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Sacramento Tent City Is Just One of Dozens in an Ailing America
Across America, from Washington State to Nevada, Georgia and even Florida, homeless advocacy groups and city agencies are reporting the biggest rise in homeless encampments in a generation, as the US economy takes a spectacular plunge.
Last week Michelle Obama served mushroom risotto to homeless diners at a shelter in Washington. "We are facing tough times in this country," the First Lady said. "There is a moment in time when each and every one of us needs a helping hand."
The economic figures behind her call for community action have been relentless. The recession, which began as a crisis of homeowners unable to pay their mortgages but has spread to every part of the economy, took away 650,000 Americans' jobs for a record third straight month in February as unemployment climbed to a 25-year peak of 8.1 per cent. Around 12.5 million people are looking for work - more than the population of the state of Pennsylvania. No one is immune: the jobless rate for college graduates has hit its highest point.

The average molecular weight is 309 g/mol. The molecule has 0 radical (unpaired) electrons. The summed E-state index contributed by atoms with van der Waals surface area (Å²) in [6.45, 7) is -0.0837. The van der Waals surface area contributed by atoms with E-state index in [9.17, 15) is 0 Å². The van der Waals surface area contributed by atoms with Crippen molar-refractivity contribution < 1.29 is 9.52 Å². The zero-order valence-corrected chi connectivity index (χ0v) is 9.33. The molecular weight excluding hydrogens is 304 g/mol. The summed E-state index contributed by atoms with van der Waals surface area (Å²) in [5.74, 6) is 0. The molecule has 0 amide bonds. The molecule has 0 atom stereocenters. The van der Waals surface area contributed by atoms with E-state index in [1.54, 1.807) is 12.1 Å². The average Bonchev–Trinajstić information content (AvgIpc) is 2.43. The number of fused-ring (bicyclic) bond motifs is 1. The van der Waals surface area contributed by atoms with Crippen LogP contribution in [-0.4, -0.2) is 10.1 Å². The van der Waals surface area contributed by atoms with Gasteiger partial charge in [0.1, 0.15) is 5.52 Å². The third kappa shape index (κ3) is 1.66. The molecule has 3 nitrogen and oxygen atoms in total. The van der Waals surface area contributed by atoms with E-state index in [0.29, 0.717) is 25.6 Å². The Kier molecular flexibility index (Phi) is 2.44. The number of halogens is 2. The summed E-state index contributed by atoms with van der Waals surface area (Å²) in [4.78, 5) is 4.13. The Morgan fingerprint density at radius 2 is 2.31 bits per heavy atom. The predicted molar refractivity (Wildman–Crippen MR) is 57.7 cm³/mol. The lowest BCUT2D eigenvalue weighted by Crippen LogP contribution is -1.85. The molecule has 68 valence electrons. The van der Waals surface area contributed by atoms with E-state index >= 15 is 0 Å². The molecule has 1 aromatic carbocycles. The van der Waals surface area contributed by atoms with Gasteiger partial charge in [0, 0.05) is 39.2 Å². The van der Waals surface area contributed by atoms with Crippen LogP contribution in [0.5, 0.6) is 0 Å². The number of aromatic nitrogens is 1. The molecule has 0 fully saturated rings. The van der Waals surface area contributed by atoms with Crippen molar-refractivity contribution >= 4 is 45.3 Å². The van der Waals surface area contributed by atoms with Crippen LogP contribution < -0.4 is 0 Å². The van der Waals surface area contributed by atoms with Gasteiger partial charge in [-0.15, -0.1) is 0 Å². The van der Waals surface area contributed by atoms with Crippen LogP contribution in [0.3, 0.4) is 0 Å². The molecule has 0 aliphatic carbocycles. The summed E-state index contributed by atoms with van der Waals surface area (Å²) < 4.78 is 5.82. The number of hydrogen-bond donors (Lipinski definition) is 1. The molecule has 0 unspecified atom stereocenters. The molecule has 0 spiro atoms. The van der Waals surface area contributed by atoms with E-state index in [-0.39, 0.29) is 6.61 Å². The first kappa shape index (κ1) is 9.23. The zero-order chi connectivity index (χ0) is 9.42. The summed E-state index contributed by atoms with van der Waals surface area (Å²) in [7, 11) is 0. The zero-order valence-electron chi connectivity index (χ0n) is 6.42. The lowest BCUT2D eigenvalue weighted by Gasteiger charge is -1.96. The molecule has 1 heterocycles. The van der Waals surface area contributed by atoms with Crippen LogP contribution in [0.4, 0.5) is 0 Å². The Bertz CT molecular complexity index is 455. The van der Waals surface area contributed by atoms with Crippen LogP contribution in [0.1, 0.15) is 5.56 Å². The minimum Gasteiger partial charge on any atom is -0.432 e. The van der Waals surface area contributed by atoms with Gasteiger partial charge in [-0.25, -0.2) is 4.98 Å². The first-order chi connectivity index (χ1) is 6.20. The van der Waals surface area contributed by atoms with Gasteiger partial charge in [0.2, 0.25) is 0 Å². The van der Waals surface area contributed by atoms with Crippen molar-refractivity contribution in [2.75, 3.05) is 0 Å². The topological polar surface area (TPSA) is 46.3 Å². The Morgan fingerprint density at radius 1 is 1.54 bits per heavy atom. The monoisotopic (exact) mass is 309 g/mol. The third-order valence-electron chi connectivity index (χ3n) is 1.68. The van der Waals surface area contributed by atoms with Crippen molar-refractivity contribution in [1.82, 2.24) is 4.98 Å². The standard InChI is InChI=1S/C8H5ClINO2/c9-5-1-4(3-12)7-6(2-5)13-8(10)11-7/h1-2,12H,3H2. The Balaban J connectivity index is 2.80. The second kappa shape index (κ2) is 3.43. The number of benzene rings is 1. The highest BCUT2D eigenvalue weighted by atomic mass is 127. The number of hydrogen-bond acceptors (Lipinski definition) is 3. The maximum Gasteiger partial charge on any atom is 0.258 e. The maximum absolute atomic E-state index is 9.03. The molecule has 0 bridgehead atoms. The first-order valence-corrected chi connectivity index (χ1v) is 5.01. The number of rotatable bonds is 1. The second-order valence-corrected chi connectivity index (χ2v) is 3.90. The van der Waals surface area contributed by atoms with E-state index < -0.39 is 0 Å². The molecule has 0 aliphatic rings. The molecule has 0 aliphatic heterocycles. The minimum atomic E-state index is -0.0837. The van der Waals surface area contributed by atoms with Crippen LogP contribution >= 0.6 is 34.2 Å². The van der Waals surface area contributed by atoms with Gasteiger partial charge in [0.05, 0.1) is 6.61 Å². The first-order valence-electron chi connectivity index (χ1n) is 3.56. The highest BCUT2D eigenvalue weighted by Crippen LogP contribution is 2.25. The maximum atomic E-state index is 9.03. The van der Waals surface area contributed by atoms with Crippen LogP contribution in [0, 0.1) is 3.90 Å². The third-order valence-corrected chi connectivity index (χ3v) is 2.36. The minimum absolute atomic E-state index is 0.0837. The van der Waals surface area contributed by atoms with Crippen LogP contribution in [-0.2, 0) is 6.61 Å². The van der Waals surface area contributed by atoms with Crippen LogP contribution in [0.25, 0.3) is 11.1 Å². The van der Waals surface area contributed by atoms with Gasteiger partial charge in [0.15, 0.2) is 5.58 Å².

The result is a proliferation of tent cities, such as the one in Sacramento. While it is the best-known shantytown in America - thanks mostly to an Oprah Winfrey special on the "new faces of the homeless" last month - it is only one of dozens. California, with its milder weather, has always attracted its fair share of people living on the streets. But the Golden State is being hit hard by the recession. In February it had the highest number of repossession filings - 80,775 - of anywhere in the US, up 51 per cent in a year according to the website RealtyTrac. Auction sale notices almost tripled to 18,831.
The relatively smart city of Santa Barbara has given over a car park to people who sleep in cars and vans, and authorities in Fresno are trying to manage several proliferating tent cities, including an encampment where people have made shelters out of scrap wood.
For the city authorities, strapped for cash and making deep cuts to staff and budgets themselves, the homelessness problem is not a priority. But as more people pitch their tents the pressure to do something other than just turn a blind eye is mounting.
President Obama's recovery and reinvestment plan is now beginning to be set in motion. His plan to stop repossessions by aggressive restructuring of existing mortgages would allow up to nine million people to avoid losing their homes. Most of the stimulus effect, however, will not be felt for months.